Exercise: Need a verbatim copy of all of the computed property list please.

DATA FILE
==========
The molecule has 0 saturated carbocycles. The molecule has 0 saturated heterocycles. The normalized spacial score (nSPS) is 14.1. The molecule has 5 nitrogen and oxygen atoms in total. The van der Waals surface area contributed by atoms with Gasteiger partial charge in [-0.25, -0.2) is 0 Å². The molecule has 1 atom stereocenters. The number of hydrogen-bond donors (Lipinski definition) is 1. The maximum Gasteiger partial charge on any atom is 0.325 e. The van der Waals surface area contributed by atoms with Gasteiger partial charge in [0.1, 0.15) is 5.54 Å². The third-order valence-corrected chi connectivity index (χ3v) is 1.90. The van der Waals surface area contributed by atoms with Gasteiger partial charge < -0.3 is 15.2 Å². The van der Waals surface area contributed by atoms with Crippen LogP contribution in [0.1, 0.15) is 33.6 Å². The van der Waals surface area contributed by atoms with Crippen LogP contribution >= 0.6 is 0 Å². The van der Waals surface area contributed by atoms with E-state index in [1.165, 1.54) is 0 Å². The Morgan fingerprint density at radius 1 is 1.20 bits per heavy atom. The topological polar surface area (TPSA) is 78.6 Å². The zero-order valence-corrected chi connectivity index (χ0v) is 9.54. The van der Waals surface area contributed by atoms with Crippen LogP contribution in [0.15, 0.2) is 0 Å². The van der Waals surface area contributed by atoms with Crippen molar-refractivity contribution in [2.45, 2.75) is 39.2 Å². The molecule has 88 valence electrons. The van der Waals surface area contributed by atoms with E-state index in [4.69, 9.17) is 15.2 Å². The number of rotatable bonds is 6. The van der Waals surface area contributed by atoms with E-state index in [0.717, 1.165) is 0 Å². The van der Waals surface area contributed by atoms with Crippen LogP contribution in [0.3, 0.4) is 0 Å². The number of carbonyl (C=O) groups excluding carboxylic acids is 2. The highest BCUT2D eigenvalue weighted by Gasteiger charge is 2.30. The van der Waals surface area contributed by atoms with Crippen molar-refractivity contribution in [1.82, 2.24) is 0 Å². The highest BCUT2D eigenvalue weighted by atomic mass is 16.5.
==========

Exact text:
The molecule has 0 saturated carbocycles. The molecule has 0 saturated heterocycles. The normalized spacial score (nSPS) is 14.1. The molecule has 5 nitrogen and oxygen atoms in total. The van der Waals surface area contributed by atoms with Gasteiger partial charge in [-0.25, -0.2) is 0 Å². The molecule has 1 atom stereocenters. The number of hydrogen-bond donors (Lipinski definition) is 1. The maximum Gasteiger partial charge on any atom is 0.325 e. The van der Waals surface area contributed by atoms with Gasteiger partial charge in [0.1, 0.15) is 5.54 Å². The third-order valence-corrected chi connectivity index (χ3v) is 1.90. The van der Waals surface area contributed by atoms with Gasteiger partial charge < -0.3 is 15.2 Å². The van der Waals surface area contributed by atoms with Crippen LogP contribution in [0.1, 0.15) is 33.6 Å². The van der Waals surface area contributed by atoms with Crippen LogP contribution >= 0.6 is 0 Å². The van der Waals surface area contributed by atoms with E-state index in [1.165, 1.54) is 0 Å². The Morgan fingerprint density at radius 1 is 1.20 bits per heavy atom. The topological polar surface area (TPSA) is 78.6 Å². The zero-order valence-corrected chi connectivity index (χ0v) is 9.54. The van der Waals surface area contributed by atoms with Crippen LogP contribution in [0.15, 0.2) is 0 Å². The van der Waals surface area contributed by atoms with Crippen molar-refractivity contribution in [2.45, 2.75) is 39.2 Å². The molecule has 88 valence electrons. The van der Waals surface area contributed by atoms with E-state index in [4.69, 9.17) is 15.2 Å². The number of rotatable bonds is 6. The van der Waals surface area contributed by atoms with E-state index in [0.717, 1.165) is 0 Å². The van der Waals surface area contributed by atoms with Crippen LogP contribution in [0.3, 0.4) is 0 Å². The number of carbonyl (C=O) groups excluding carboxylic acids is 2. The highest BCUT2D eigenvalue weighted by Gasteiger charge is 2.30. The van der Waals surface area contributed by atoms with Crippen molar-refractivity contribution in [1.82, 2.24) is 0 Å². The highest BCUT2D eigenvalue weighted by atomic mass is 16.5.